I live a life without gods. Many people would call me an Atheist and that is not a label that I would deny. I have come to a place in my life where I simply cannot take the word of various “authorities” that a god or gods exist and are agents in this world. My life experience just doesn’t support what the various religions who believe in gods have to say about these supernatural powers and how they affect my life. And so I live my life without the comforts and advantages that a belief in a god can bring.
It wasn’t always this way. I was raised in a Christian household by parents who were Catholic and Eastern Orthodox. So not only was I watched over by God but, according to the doctrines that my parents subscribed to, Jesus and the Holy Spirit were also active in the world and in my life. There were a host of other supernatural beings that concerned themselves with my life as well. Angels and saints, devils and demons, prophets and heretics were here to save me or tempt me. But as I got older, I found many more plausible explanations for the things that happened to me in my life. Explanations that did not involve a god or the supernatural trappings that my parents believed.
In 1990 my grandfather died. He was the man who had raised me as his son from the time I was an infant. He was, for all intents and purposes, my “father.” Sadly he died a very painful death from cancer and it was difficult to watch him wasting away in that last year of his life. My family decided to hold his memorial service in a Catholic church and I was horrified that of the roughly 70 minutes spent in that service, only a handful of minutes acknowledged who my grandfather was and even then only in the most cursory terms. Instead we heard about the “glory of God” and an afterlife where the “good” souls would spend an eternity in peace and joy while the “bad” souls would be tortured forever.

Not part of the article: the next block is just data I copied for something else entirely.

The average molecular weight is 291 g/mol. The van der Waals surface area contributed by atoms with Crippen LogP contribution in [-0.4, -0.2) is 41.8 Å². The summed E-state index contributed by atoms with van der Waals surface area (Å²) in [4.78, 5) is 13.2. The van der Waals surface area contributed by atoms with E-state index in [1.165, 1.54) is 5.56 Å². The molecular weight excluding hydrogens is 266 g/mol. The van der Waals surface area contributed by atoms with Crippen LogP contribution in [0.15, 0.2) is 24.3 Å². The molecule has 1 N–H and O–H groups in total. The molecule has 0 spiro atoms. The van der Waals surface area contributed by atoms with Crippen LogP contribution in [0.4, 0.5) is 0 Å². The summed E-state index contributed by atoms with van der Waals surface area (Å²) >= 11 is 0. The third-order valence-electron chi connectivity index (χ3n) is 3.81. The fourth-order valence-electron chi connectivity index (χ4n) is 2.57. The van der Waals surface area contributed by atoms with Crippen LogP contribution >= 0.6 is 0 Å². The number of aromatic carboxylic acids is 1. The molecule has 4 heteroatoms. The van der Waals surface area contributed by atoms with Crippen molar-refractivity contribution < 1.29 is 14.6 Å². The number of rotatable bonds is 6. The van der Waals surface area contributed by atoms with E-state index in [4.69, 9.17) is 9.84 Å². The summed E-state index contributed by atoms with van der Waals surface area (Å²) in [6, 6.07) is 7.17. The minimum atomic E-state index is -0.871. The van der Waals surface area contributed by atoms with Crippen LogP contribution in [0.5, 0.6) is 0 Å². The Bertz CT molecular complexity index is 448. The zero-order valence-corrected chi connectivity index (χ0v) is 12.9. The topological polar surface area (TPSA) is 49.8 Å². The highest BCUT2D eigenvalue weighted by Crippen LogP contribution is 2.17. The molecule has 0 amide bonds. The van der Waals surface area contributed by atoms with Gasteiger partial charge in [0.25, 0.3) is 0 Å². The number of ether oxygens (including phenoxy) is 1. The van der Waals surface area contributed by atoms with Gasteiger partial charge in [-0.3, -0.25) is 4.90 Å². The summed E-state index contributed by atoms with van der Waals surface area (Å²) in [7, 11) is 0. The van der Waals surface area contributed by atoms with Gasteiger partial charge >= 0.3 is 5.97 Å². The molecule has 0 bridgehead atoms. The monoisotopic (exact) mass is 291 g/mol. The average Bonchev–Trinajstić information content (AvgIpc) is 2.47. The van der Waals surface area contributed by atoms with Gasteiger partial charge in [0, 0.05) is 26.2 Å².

As I sat in that service, I could not keep from thinking “How do you know this?” Where was the evidence that after death a part of us lived on to be judged and sorted into our appointed place in some heaven or hell? All the while those around me sobbed quietly believing that some part of my grandfather would go on to that idyllic afterlife. Many of them took some great comfort in the idea that, after their own death, they would see him again and share in his eternal life with their God. But I didn’t find the thought comforting at all. I found it unsettling.
Imagine no forever
I wasn’t quite myself in the year following my grandfather’s death. There was nothing specific I could have expressed to explain my feelings. I was just vaguely unsettled all of the time. It wasn’t until I happened to be watching a television interview with the actor Sir Patrick Stewart as he talked about the death of his own parents that I was able to make sense of what I was feeling. He was commenting on the difference in the emotions he felt when his first parent died as compared to when the second parent died. Stewart described that first loss as causing him to confront what he called “the impermanence of life.” The cold reality that someone dear to him was irrevocably GONE from this world and his life. That is precisely what I was feeling. For the first time in my life, I had to face the permanent loss of someone I loved dearly.